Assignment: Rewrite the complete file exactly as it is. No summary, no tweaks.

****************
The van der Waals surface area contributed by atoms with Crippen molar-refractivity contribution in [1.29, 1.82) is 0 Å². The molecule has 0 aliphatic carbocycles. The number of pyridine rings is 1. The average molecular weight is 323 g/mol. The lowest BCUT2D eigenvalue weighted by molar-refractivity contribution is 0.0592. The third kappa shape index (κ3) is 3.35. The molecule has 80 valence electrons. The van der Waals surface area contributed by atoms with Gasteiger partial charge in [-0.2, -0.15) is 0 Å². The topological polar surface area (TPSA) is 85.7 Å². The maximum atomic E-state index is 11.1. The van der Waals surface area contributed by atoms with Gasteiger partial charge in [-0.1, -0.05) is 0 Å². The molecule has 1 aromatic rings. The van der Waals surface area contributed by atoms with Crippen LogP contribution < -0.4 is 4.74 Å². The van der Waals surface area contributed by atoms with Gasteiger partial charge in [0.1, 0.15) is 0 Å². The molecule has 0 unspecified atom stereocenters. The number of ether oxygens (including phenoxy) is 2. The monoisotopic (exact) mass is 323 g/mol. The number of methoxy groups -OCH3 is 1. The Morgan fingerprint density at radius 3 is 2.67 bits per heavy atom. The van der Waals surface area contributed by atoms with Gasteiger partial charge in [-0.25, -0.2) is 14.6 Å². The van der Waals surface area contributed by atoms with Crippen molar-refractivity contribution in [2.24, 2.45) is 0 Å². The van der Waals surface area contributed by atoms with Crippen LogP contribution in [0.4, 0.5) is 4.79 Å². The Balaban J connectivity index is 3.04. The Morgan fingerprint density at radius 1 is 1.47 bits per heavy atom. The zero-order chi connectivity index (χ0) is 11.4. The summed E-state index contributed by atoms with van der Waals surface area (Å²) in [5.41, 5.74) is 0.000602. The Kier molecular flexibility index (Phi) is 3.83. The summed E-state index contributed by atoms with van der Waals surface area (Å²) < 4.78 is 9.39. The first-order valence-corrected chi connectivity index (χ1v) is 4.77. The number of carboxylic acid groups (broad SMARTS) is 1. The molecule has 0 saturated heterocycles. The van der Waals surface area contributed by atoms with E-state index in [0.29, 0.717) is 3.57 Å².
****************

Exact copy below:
The van der Waals surface area contributed by atoms with Crippen molar-refractivity contribution in [1.29, 1.82) is 0 Å². The molecule has 0 aliphatic carbocycles. The number of pyridine rings is 1. The average molecular weight is 323 g/mol. The lowest BCUT2D eigenvalue weighted by molar-refractivity contribution is 0.0592. The third kappa shape index (κ3) is 3.35. The molecule has 80 valence electrons. The van der Waals surface area contributed by atoms with Gasteiger partial charge in [-0.2, -0.15) is 0 Å². The topological polar surface area (TPSA) is 85.7 Å². The maximum atomic E-state index is 11.1. The van der Waals surface area contributed by atoms with Gasteiger partial charge in [-0.1, -0.05) is 0 Å². The molecule has 1 aromatic rings. The van der Waals surface area contributed by atoms with Crippen LogP contribution < -0.4 is 4.74 Å². The van der Waals surface area contributed by atoms with Gasteiger partial charge in [0.1, 0.15) is 0 Å². The molecule has 0 unspecified atom stereocenters. The number of ether oxygens (including phenoxy) is 2. The monoisotopic (exact) mass is 323 g/mol. The number of methoxy groups -OCH3 is 1. The Morgan fingerprint density at radius 3 is 2.67 bits per heavy atom. The van der Waals surface area contributed by atoms with Gasteiger partial charge in [-0.25, -0.2) is 14.6 Å². The van der Waals surface area contributed by atoms with Crippen molar-refractivity contribution in [2.24, 2.45) is 0 Å². The van der Waals surface area contributed by atoms with Crippen LogP contribution in [0.4, 0.5) is 4.79 Å². The Balaban J connectivity index is 3.04. The Morgan fingerprint density at radius 1 is 1.47 bits per heavy atom. The zero-order chi connectivity index (χ0) is 11.4. The summed E-state index contributed by atoms with van der Waals surface area (Å²) in [5.41, 5.74) is 0.000602. The Kier molecular flexibility index (Phi) is 3.83. The summed E-state index contributed by atoms with van der Waals surface area (Å²) < 4.78 is 9.39. The first-order valence-corrected chi connectivity index (χ1v) is 4.77. The number of carboxylic acid groups (broad SMARTS) is 1. The molecule has 0 saturated heterocycles. The van der Waals surface area contributed by atoms with E-state index in [0.29, 0.717) is 3.57 Å².